Thursday, 28 January 2016

Illness and Ghost Stories


Funny things happen to your consciousness when you're not very well. As the gabble and rush of everyday life fades, and your mind is quieter, ordinary consciousness frays, creating doorways to other places.

Gradually, the lights go down and your consciousness retreats into the dark. And however unlikely the supernatural might seem in the Apollonian daylight, it seems far closer to reality in illness.

Having been ill -- again -- over the last week, and stuck inside, I've been in the mood for ghost stories. I've been poring over a couple of albums of Simon Marsden, photographs of spooky mansions, always Gothically inspiring.

And unlike the Romantics, I haven't needed to stuff myself with meat just before bedtime to have weird dreams. The weather has helped: a grey, gloomy, if unnaturally warm January, and when I popped my head out, briefly, there was a storm of rooks above me. It almost felt like a portent.

 I'm also halfway through a very 21st century satire/horror novel, Horrorstor by Grady Hendrix, set in an Ikea knockoff called Orsk ("If you're not sure, just Orsk"). It's hard to decide what's more horrific; the ghost story elements of the tale, or the totalitarian nature of total immersion retail.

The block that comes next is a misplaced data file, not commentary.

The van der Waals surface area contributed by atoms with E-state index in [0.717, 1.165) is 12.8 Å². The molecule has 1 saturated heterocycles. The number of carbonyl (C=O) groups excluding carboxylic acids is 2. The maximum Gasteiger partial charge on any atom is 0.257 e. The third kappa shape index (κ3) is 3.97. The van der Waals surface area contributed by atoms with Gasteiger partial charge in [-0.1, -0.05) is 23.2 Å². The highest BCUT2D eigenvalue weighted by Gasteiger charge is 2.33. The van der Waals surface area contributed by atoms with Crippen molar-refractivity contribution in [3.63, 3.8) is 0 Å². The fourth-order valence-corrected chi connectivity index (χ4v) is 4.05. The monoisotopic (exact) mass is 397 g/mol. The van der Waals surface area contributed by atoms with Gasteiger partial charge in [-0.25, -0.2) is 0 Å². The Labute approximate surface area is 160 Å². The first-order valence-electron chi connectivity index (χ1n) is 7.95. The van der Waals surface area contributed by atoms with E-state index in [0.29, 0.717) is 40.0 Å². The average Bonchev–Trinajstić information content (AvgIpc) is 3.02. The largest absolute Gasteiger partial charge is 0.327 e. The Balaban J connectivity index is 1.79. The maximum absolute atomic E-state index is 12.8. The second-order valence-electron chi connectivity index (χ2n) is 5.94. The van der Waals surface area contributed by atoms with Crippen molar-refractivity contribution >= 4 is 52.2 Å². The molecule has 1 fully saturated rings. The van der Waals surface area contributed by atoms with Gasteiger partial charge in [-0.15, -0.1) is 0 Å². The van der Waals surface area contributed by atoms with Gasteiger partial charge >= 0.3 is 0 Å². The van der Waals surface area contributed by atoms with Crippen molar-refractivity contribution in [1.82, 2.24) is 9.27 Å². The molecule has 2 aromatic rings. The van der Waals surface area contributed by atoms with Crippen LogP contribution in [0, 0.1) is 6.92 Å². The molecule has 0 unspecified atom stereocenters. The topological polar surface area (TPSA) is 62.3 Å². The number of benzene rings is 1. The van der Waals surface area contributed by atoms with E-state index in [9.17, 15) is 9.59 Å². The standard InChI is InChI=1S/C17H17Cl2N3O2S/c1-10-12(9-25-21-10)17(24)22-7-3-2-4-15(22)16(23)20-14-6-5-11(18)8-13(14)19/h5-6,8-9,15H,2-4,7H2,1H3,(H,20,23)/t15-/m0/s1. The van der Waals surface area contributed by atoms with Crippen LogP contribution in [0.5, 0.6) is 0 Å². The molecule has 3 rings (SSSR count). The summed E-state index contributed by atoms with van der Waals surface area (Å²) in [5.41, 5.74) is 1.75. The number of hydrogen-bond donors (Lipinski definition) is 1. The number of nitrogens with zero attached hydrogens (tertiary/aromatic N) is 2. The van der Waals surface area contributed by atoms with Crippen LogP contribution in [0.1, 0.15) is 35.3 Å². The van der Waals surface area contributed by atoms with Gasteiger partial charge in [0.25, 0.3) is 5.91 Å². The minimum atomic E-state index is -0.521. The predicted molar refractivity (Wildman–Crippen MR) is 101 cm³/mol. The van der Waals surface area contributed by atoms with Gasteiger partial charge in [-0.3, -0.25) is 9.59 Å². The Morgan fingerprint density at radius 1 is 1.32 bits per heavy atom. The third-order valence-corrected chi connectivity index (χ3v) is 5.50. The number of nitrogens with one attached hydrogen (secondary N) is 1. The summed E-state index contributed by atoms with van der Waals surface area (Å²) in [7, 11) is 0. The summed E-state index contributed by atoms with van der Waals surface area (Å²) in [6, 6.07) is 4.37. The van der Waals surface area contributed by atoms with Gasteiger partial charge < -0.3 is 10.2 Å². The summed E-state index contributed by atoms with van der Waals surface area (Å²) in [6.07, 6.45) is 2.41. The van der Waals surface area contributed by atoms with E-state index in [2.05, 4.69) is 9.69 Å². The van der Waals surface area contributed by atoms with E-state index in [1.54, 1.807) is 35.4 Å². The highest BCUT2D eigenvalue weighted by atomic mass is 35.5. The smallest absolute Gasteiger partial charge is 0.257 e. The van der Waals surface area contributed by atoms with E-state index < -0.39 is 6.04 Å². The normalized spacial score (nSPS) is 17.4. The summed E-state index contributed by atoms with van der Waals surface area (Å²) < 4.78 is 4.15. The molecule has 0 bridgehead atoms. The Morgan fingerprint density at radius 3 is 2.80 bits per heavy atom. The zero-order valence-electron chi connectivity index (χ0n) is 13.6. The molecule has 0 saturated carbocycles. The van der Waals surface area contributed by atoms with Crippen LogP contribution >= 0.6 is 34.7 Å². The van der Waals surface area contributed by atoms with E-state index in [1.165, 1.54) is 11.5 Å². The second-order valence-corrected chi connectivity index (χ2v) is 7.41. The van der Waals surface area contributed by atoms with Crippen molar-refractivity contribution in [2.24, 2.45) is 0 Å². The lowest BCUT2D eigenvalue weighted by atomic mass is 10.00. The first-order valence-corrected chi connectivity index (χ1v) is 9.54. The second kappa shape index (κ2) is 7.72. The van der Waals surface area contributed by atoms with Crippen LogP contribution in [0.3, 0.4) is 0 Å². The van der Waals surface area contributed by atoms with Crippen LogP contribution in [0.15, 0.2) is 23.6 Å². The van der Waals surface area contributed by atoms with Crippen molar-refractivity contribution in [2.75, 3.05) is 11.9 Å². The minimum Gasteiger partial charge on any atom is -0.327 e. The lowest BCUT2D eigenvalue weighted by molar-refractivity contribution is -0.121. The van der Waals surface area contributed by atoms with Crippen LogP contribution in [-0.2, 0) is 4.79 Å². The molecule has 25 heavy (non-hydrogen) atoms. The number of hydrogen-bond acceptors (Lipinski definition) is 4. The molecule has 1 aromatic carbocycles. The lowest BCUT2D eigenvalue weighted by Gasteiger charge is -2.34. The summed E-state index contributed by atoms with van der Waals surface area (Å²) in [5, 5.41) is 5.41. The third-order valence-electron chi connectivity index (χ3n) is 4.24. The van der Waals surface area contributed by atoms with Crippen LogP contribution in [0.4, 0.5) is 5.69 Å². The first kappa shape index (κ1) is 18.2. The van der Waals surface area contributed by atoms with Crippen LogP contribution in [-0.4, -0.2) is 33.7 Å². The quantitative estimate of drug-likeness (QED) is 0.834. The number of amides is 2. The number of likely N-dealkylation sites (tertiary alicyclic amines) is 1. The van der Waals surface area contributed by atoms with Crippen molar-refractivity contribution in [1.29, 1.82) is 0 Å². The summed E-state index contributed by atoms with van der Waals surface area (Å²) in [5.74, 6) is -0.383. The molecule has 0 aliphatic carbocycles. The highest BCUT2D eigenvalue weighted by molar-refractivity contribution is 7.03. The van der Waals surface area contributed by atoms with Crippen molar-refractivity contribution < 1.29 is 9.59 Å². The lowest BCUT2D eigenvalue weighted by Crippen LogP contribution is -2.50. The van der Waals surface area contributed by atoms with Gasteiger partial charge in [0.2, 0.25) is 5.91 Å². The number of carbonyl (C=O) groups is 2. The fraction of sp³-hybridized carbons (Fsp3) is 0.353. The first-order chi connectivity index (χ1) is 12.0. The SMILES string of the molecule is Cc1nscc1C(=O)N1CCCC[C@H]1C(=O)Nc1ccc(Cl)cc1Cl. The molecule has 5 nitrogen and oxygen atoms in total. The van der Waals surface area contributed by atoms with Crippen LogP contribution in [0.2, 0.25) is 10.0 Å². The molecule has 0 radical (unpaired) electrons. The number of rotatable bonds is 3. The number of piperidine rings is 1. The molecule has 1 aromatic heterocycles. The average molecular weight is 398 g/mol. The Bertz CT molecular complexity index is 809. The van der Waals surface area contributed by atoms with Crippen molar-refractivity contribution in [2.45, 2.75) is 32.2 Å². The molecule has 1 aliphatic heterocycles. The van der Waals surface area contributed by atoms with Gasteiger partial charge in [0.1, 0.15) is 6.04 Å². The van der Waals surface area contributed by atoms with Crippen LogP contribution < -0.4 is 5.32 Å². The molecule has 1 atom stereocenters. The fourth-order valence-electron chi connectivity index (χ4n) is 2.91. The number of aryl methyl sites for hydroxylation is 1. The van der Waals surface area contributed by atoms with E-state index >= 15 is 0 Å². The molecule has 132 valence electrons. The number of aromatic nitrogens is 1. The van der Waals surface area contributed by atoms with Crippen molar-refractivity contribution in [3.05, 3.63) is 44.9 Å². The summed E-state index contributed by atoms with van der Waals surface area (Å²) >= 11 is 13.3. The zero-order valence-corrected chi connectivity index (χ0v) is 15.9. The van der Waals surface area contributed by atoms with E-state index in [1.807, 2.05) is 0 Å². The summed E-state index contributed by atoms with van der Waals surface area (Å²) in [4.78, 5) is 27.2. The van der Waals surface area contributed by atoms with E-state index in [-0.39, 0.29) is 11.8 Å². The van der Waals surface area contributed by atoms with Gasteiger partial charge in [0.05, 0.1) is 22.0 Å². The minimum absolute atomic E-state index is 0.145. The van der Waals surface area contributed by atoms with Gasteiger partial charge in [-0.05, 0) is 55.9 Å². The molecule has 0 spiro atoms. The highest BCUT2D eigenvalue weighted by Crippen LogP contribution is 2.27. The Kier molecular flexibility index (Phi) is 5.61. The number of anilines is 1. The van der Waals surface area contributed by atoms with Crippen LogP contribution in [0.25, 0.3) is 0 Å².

The protagonist, Amy, an Orsk 'partner,' works around the clock, is (thankfully) deeply uncommitted to the Orsk ideology, and is living hand to mouth. The Orsk store is a huge retail box, including a showroom presenting probably unattainable ideals in home furnishing. There's also something going wrong. A lift doesn't work, people are receiving odd texts at work, there's some rather strange graffiti in the toilets, and a nasty smell on one of the showroom sofas.

Then her least favorite manager asks her and a colleague to do an extra night shift, to find out exactly what been going wrong, and of course, all hell breaks loose.

The reason I like reading books like this is because the supernatural is presented as a disruptive force that upsets ordinary, rationalized, routine, deadening, suburban life. Stephen King has commented that this is a basic horror trope. This disruption is normally dealt with, fairly brutally; King also notes that the morality in horror is essentially conservative (See his Danse Macabre)